Bellow was America's writer, and in this superb collection of nonfiction essays he demonstated his vigilance of and loyalty to his country over a span of 45 years. From his earliest piece, a war report from Spain written for the Partisan Review (1948), to his Novel Prize lecture (1976), to a Forbes article entitled "There Is Simply Too Much To Think About," Bellow was consumed by the idea of America--so great, so accomplished, so magical--destroying its soul.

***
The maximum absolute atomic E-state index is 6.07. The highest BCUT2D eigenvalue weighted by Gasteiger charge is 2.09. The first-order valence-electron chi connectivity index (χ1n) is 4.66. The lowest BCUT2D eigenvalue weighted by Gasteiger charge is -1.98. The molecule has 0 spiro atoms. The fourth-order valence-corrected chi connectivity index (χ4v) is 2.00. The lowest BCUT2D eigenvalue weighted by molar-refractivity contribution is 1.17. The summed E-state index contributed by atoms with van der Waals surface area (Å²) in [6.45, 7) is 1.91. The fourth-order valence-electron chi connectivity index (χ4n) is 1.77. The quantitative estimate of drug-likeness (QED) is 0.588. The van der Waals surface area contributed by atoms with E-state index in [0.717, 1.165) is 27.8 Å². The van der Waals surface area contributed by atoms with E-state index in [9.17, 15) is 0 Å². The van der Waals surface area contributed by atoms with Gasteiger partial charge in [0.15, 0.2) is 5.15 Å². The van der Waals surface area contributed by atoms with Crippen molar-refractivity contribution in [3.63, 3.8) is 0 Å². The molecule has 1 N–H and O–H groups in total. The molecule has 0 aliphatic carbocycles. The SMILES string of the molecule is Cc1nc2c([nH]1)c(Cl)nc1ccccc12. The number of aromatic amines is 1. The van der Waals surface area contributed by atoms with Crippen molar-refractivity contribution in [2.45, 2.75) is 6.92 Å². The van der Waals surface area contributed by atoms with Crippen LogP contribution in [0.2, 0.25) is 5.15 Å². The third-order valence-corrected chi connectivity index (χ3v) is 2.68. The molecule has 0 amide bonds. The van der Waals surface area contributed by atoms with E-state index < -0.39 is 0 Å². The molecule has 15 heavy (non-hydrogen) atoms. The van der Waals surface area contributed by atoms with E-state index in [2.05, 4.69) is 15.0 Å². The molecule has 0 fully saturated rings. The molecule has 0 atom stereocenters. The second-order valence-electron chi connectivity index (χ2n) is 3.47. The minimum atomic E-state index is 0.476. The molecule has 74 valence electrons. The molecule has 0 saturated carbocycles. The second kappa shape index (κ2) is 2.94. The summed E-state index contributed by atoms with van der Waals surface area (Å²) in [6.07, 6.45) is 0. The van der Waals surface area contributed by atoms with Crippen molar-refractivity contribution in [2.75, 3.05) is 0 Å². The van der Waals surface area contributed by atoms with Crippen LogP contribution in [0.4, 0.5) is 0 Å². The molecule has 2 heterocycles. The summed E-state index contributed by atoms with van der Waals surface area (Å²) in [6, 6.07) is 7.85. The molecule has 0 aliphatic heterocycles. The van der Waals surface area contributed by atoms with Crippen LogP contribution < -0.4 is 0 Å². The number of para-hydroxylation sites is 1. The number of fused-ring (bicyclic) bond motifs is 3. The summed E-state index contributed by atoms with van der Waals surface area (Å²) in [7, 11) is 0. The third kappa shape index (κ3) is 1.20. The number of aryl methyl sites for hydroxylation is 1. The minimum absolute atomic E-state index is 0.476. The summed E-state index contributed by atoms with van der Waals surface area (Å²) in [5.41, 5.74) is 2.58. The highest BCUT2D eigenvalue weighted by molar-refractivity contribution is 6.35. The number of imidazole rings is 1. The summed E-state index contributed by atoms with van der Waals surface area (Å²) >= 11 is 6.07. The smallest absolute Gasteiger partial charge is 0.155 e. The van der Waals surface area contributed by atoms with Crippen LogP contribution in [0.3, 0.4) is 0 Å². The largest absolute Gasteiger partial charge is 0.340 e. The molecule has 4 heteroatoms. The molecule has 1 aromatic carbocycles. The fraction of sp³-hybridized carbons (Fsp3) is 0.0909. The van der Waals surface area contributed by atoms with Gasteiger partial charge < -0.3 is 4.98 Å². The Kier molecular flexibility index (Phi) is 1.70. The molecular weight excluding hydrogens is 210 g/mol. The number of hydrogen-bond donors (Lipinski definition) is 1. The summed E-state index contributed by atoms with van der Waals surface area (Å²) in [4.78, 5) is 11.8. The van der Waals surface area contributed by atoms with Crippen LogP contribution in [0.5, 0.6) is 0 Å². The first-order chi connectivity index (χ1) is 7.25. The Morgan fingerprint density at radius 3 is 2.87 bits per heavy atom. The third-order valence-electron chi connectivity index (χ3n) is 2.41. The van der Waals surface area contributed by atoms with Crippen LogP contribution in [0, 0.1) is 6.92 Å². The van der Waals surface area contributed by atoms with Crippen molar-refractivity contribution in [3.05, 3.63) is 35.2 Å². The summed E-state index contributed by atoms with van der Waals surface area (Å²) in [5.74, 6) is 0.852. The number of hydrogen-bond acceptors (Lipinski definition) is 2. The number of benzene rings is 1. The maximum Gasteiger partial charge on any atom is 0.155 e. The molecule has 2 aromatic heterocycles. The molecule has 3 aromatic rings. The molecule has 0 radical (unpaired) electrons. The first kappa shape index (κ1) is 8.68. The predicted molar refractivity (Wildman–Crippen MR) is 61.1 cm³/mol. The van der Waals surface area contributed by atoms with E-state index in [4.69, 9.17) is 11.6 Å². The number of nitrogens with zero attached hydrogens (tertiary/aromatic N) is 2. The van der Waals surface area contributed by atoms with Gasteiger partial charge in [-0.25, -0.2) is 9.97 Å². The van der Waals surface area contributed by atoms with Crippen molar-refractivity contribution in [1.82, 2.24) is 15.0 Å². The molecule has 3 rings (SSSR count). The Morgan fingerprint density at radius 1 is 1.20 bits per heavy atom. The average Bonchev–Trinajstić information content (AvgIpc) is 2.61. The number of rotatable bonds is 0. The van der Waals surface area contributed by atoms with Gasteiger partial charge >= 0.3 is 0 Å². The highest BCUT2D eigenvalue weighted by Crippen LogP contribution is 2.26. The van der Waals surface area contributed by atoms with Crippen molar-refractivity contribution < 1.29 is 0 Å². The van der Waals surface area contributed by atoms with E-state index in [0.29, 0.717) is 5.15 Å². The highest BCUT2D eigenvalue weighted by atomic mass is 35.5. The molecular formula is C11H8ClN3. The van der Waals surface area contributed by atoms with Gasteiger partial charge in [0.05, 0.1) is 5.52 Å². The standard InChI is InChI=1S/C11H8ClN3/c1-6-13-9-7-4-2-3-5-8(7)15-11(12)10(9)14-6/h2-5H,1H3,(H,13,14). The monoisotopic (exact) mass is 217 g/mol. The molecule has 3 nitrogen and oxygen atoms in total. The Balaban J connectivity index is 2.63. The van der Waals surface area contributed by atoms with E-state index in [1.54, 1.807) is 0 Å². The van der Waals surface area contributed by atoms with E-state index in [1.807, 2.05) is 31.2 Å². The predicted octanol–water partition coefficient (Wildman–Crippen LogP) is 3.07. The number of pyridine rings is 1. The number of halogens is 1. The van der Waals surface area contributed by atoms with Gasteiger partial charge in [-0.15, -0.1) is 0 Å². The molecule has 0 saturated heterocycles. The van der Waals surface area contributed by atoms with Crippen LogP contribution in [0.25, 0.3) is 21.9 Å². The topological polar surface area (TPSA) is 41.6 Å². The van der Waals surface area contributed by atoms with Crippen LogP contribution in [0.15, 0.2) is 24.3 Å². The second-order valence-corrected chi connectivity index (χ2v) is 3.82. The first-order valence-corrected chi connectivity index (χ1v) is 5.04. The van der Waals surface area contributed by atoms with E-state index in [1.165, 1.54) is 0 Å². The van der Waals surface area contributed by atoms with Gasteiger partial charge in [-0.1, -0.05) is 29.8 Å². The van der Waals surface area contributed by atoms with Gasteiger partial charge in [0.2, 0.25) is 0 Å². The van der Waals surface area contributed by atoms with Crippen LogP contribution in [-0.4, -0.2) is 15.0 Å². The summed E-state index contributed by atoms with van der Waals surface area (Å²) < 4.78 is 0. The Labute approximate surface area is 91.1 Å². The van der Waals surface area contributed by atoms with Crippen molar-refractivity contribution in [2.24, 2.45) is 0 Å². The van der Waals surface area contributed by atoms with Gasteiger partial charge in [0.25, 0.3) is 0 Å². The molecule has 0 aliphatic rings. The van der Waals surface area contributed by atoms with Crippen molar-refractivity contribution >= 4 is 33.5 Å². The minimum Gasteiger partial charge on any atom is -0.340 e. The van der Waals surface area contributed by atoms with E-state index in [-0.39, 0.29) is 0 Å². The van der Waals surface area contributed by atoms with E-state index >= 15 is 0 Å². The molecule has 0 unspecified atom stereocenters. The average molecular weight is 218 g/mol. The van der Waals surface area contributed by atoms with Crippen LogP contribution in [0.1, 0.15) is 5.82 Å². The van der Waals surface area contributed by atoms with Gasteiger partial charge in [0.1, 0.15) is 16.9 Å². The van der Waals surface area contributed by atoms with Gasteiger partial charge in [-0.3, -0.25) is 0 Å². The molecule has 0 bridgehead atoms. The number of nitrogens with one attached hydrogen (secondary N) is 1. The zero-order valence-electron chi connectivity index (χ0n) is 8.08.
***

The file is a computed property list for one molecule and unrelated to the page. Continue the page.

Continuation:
Saul Bellow's dazzling career as a novelist has been marked with numerous literary prizes, including the 1976 Nobel Prize, and the Gold Medal for the Novel. His other books include Dangling Man, The Adventures of Augie March, Herzog, More Die of Heartbreak, Mosby's Memoirs and Other Stories, Mr Sammler's Planet, Seize The Day and The Victim. Saul Bellow died in 2005.